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It is well known that Haskell-style typeclasses and ML-style modules offer different mechanisms for specifying interfaces. They are (possibly) equivalent in power, but in practice each has their own benefits and drawbacks.

Since I'm a bit of an inclusionist when it comes to language features, my question is this: What are the primary theoretical difficulties with adding ML-style modules to Haskell? I'm interested in answers along the following lines:

  • What existing type system features interact poorly with ML-style modules? (An example of poor interaction is GADT and functional dependencies, even though fundeps are technically equivalent to associated types!)

  • What things have to be given up on the compiler end in order to compile ML-style modules?

  • How do ML style modules interact with type inference?

Related reading:

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2  
Thanks for asking this. I love ML functors, it's the one thing I really miss in Haskell. –  luqui Apr 17 '11 at 17:57
    
Why would you want functional dependencies in a module system? As far as I can tell all functional dependencies do is control inference/implicit instantiation, which modules don't really try to do. –  L̲̳o̲̳̳n̲̳̳g̲̳̳p̲̳o̲̳̳k̲̳̳e̲̳̳ Mar 29 '13 at 16:44

3 Answers 3

up vote 33 down vote accepted

The main place to do the comparison is,

  • ML Modules and Haskell Type Classes: A Constructive Comparison. Stefan Wehr and Manuel M.T. Chakravarty. In Proceedings of The Sixth ASIAN Symposium on Programming Languages and Systems - APLAS 2008, Springer-Verlag, LNCS, 2008.

  • Modular Type Classes. Derek Dreyer, Robert Harper, and Manuel M. T. Chakravarty. In Proceedings of The 34th Annual ACM SIGPLAN - SIGACT Symposium on Principles of Programming Languages, ACM Press, 2007.

  • First class modules for Haskell, Mark Shields and Simon Peyton Jones. Submitted to the Ninth International Conference on Foundations of Object-Oriented Languages (FOOL 9), Portland, Oregon. 20 pages. Oct 2001.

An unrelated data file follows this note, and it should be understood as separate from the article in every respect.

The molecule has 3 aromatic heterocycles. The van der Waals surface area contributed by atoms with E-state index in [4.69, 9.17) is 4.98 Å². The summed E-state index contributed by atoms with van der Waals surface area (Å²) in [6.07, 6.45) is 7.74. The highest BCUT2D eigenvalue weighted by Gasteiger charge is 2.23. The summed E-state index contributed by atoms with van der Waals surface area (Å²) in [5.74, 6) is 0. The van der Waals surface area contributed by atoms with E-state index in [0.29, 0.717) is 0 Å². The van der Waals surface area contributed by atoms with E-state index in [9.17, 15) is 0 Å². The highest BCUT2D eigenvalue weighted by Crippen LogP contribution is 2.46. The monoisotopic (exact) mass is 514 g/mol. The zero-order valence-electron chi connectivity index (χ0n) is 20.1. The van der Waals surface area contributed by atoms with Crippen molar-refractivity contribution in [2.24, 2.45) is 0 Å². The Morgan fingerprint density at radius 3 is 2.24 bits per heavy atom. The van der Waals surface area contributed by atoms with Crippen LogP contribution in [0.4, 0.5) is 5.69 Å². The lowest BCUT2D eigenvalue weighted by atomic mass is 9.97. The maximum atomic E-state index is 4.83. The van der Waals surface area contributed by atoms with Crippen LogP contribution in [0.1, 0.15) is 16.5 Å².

I'm not actually aware of any theoretical issues -- at least, concrete proposals have been made (and implemented in prototypes) -- the Shields and PJ paper have a lot of the details. The implementation burden however, is non-trivial.

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In 2014, it's probably worth updating with a reference to Backpack which is trying to bring something like an ML-style module system to GHC. –  Lambdageek Feb 13 at 1:47

I don't think there's any big theoretical problems. You'd have to make a decision about applicative functors or not. Applicative is probably more in the Haskell style. But I think any attempt at adding ML style modules to Haskell will be grotesque because the overlap between modules and classes; there will be two ways of doing many things.

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you don't have to add, you could replace –  L̲̳o̲̳̳n̲̳̳g̲̳̳p̲̳o̲̳̳k̲̳̳e̲̳̳ Mar 29 '13 at 16:42

Simon PJ has argued that ML style modules have a poor power/cost ratio, that they are hard to implement. See SPJ's slides from POPL 2003 (towards the end). He also calls for a design which has a better power/cost ration but I'm unaware of any such proposal.

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The question asked for theoretical difficulties but the issues you cite are just the beliefs of one person. You might consider OCaml's delimited overloading to be a higher power/cost ratio use of modules. –  Jon Harrop May 3 '11 at 13:04

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